Friends of Simon Wiesenthal Center for Holocaust Studies

Friends of Simon Wiesenthal Center for Holocaust Studies

September 18, 2008 10:07 ET

Friends of Simon Wiesenthal Center Helping to Build Relationships Between Indigenous and Non-Indigenous Community Leaders

TORONTO, ONTARIO--(Marketwire - Sept. 18, 2008) - Friends of Simon Wiesenthal Center for Holocaust Studies (FSWC) is funding a workshop for Ontario Indigenous and Non-Indigenous community leaders through the auspices of its Glassman Tools for Tolerance® program. Following the recommendations of the Ipperwash Inquiry (a provincial public inquiry investigating the death of Dudley George, an Aboriginal man shot by an OPP officer during an occupation of Ipperwash Provincial Park Sept 6, 1995), this workshop will bring together members of Indigenous and Non-Indigenous communities from across Ontario to build relationships, learn, share and obtain tools for more effective communication. The group entitled 'Neighbouring Communities' will work to form a proactive approach to reduce racism and hate crimes. The 2-day intensive workshop will take place in Los Angeles, California next week.

An initial meeting was held at FSWC's Toronto office in August to begin the one-year commitment to this project. Alan Farber, a member of the FSWC Board of Governors who will be joining the group, commented that, "The group's dedication is evident in the level of dialogue and respect shown at this initial meeting. I applaud FSWC, the MAA and all participants for caring so deeply about moving forward in their goal toward relationship and awareness building." The communities involved are: Stony and Kettle Point-Forest/Sarnia area, Tyndenaga-Deseronto area, Six Nations-Caledonia as well as strategic personnel from the Ministry of Aboriginal Affairs (MAA) and the Ontario Provincial Police/Aboriginal Relations Team.

In a letter to FSWC and Neighbouring Communities workshop participants, Michael Bryant, Minister of Aboriginal Affairs said, "Thanks to your organization (FSWC) and its supporters, programs like Tools for Tolerance enable Ontarians to work towards building bridges between communities, promoting greater understanding and awareness."

"FSWC acknowledges the Government of Ontario and all the participants in this landmark workshop. We are proud to be part of such an encouraging and positive Ontario-led initiative," said Avi Benlolo, President and CEO of FSWC. "It reinforces the tremendous value the Tools program delivers in building stronger communities through cultural understanding."

Glassman Tools for Tolerance offers transformational workplace learning and leadership development. Set in state-of-the-art training facilities - both at the Tom and Anna Koffler Tolerance Training Centre at the Toronto headquarters of FSWC and at the UN recognized, award-winning Museum of Tolerance in Los Angeles, Calif. - the program bridges personal, local and global issues, challenging participants to redefine their professional roles in today's increasingly complex and changing world. The programs are experiential and learner-centered, and integrate a combination of innovative learning technologies, guest speakers, workshop formats and advanced curricula to ensure participants achieve personal and professional growth in a results-oriented group process.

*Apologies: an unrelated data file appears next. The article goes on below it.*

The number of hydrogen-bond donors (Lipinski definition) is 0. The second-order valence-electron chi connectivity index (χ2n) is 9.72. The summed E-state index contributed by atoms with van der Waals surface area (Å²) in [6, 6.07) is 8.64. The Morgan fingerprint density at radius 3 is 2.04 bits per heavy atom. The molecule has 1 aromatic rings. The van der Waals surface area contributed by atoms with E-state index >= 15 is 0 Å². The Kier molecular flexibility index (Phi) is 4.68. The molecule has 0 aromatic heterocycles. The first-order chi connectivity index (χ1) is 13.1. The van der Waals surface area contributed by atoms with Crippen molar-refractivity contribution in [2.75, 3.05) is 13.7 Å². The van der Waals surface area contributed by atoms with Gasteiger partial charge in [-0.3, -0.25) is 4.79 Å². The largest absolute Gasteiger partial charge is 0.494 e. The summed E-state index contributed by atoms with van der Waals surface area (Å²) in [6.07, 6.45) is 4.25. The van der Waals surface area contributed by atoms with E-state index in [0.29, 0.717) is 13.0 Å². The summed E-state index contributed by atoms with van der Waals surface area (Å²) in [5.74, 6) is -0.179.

New Tools for Tolerance workshop dates, information and application forms are now published on the FSWC ( web site.

About Friends of Simon Wiesenthal Center for Holocaust Studies

Friends of Simon Wiesenthal Center for Holocaust Studies is a Canadian human rights organization dedicated to fostering tolerance and understanding through community involvement, educational outreach and social action. It has 25,000 members across Canada, and confronts important contemporary issues including racism, antisemitism, terrorism and genocide. The Center is affiliated with the world-wide, Los Angeles-based Simon Wiesenthal Center, an accredited Non-Government Organization with status at international agencies, including the United Nations, UNESCO, OSCE and the Council of Europe. With over 400,000 members of all faiths around the world, the Simon Wiesenthal Center has offices in New York, Miami, Paris, Jerusalem, Buenos Aires and Toronto. Simon Wiesenthal died in 2005 after devoting his life to preserving the memories of the victims of the Holocaust, while simultaneously seeking justice for the war criminals. Visit:

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